Decomposing a normal bundle

I'm reading a paper on symplectic geometry. I reached to a point where the author uses normal bundles ( which I know the definition but I've never work with). He actually decomposes a given normal bundle into a sum of two other normal bundles. I can't give my precise question and the normal bundles I'm talking about, because this will require to introduce a lot of stuff. But i think he uses the following argument:

Let M be a smooth manifold, and let C and P be two submanifold of M such that: $$C \subset P \subset M.$$

Let N be the normal bundle of C in M,

$$N_1:=$$ the normal bundle of C in P.

$$N_2:=$$ the normal bundle of P in M, restricted to C.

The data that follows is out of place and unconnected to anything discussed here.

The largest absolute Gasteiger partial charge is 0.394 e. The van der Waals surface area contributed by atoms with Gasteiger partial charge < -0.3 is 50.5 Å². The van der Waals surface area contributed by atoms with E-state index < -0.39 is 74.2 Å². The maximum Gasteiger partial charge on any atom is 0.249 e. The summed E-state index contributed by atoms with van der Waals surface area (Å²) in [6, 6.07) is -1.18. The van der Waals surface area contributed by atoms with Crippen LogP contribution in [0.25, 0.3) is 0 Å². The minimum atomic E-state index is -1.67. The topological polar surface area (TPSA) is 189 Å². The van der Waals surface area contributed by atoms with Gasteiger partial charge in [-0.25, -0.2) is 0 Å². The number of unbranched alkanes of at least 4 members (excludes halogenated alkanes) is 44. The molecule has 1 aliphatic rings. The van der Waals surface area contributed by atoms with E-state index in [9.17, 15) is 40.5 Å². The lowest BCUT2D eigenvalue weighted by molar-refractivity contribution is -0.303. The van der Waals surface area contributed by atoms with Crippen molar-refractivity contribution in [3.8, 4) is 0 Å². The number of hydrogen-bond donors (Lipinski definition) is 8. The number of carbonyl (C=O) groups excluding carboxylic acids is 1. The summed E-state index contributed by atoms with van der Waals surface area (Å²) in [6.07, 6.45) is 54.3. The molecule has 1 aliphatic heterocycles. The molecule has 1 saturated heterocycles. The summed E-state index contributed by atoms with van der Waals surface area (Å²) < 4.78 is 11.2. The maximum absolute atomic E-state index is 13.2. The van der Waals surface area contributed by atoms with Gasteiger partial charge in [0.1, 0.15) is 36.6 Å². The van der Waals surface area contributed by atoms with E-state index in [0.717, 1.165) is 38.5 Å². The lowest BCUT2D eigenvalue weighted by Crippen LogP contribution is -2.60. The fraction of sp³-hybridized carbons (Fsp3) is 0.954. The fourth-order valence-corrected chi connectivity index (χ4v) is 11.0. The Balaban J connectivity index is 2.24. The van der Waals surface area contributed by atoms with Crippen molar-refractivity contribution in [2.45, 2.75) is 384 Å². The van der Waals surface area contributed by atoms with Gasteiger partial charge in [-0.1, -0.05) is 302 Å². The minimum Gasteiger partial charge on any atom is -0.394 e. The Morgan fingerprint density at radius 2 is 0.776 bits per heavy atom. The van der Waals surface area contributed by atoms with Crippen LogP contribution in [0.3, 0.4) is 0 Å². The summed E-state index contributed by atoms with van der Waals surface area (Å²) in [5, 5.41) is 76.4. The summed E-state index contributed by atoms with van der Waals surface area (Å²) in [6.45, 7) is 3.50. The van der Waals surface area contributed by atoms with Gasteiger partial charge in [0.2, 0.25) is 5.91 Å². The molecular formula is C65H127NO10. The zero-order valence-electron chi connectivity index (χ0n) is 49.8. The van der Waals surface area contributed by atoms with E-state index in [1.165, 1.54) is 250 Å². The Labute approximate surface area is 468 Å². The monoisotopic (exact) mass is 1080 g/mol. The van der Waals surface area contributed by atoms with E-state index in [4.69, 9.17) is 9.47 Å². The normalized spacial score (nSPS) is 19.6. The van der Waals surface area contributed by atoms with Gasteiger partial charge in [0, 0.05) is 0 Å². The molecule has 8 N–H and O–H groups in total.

Then, we get $$N = N_1 \oplus N_2.$$

My questions are: first, what is the meaning of restricting a normal bundle to a submanifold (as is used to define the normal bundle $$N_2)$$, and the second one is, is the above argument true, namely is $$N = N_1 \oplus N_2.$$ ?

• In general, if you have a complete intersection, a submanifold $C$ that is the transverse intersection of two submanifolds $P_1$ and $P_2$ of $M$, then the normal bundle of $C$ is the direct sum of the normal bundles of $P_1$ and $P_2$. Nov 4, 2020 at 22:55

In general, given a vector bundle $$\pi:B\to M$$ and an embedded submanifold $$S\subseteq M$$, one can define the restricted bundle as $$R=\pi^{-1}(S)$$, with the projection given by $$\pi|_R:R\to S$$. This is also a vector bundle. This restriction can also be defined as the pullback bundle $$R=\iota^*B$$ where $$\iota:S\to M$$ is the inclusion map.
To your second qustion, the answer is yes; this can be seen by noting that, for $$p\in C$$, we have the decompositions $$T_pM=T_pP\oplus N_pP$$ and $$T_pP=T_pC\oplus N_pC$$ where $$N_pC$$ denotes the normal space w.r.t. $$P$$.